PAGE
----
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The opinion of astronomers is that the planets were born from whirlpools of gas and dust, generally constituted by the various elements present, in proportions corresponding to their cosmic abundance. About 90 percent of the atoms were hydrogen and another 9 percent was helium. The rest included all other elements, mainly neon, oxygen, carbon, nitrogen, carbon, sulfur, silicon, magnesium, iron and aluminum.
The solid Earth globe itself was born from a rocky mixture of silicates and sulphides of magnesium, iron and aluminum, whose molecules were firmly held together by chemical forces. The excess iron slowly sank through the rock and formed an incandescent metal core.
During this process of agglomeration, the solid matter of the Earth trapped a series of gaseous materials and retained them in the openings that remained between the solid particles or by weak chemical bonds. These gases would surely contain atoms of helium, neon and argon, which were not combined with anything; and hydrogen atoms, which either combined with each other in pairs to form hydrogen molecules (H2), or they were combined with other atoms: with oxygen to form water (H2O), with nitrogen to form ammonia (NH3) or with carbon to form methane (CH4).
As the material of this budding planet was pounding, the oppressive effect of pressure and even more violent volcanic action were expelling gases. Hydrogen molecules and helium and neon atoms, being too light to be retained, quickly escaped.
The Earth's atmosphere was constituted by what remained: water vapor, ammonia, methane and some argon. Most of the water vapor, but not all, condensed and formed an ocean.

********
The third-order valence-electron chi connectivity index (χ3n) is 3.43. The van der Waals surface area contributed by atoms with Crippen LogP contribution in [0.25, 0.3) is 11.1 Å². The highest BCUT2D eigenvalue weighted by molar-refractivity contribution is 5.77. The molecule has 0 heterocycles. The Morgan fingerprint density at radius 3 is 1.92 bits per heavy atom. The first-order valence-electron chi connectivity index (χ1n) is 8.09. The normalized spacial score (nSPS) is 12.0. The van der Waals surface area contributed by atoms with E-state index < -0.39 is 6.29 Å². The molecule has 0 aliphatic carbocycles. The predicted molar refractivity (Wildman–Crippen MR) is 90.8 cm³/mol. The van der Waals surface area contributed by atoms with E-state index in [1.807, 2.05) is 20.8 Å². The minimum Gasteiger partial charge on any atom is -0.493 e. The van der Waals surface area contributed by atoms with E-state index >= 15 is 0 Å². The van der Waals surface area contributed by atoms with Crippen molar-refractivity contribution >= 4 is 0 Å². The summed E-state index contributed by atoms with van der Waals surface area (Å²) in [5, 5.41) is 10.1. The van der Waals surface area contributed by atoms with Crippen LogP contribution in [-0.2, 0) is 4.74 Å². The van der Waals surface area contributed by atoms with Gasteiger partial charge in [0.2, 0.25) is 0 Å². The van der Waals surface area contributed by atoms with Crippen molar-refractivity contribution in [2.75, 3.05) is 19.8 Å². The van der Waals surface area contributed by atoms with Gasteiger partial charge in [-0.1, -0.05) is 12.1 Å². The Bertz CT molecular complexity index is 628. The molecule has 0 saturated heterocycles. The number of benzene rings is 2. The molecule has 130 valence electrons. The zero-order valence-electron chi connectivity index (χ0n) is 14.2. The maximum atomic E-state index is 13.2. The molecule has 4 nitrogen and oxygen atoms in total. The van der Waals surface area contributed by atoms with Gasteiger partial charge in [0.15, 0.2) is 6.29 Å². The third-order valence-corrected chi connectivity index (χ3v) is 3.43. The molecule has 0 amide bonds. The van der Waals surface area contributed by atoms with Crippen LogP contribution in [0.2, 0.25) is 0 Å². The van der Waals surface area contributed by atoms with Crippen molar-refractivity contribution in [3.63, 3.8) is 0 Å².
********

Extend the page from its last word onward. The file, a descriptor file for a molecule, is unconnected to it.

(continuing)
Such is, at present, the kind of atmosphere that some planets such as Jupiter and Saturn possess, which, however, are large enough to retain hydrogen, helium and neon.
For its part, the atmosphere of the inner planets began to evolve chemically. The ultraviolet rays of the nearby Sun broke the water vapor molecules into hydrogen and oxygen. Hydrogen escaped, but oxygen accumulated and combined with ammonia and methane. With the first it formed nitrogen and water; with the second, carbon dioxide and water.
Gradually, the atmosphere of the inner planets went from being a mixture of ammonia and methane to a mixture of nitrogen and carbon dioxide. Mars and Venus today have atmospheres composed of nitrogen and carbon dioxide, while the Earth must have had a similar billions of years ago, when life began to emerge.
That atmosphere is also stable. Once formed, the further action of ultraviolet rays on water vapor causes free oxygen to accumulate (molecules formed by two oxygen atoms, OR2). An even more intense ultraviolet action transforms that oxygen into ozone (with three oxygen atoms per molecule, OR3). Ozone absorbs ultraviolet radiation and acts as a barrier. The ultraviolet radiation that manages to cross the ozone layer in the high atmosphere and break down the water molecules below is very scarce, which stops the chemical evolution of the atmosphere ..., at least until something new appears.
Well, something new appeared on Earth. It was the development of a group of life forms capable of using visible light to break the water molecules. As the ozone layer does not intercept visible light, that process (photosynthesis) could continue indefinitely. Through photosynthesis carbon dioxide was consumed and oxygen was released.
Thus, 500 million years ago, the atmosphere began to become a mixture of nitrogen and oxygen, which is what exists today.
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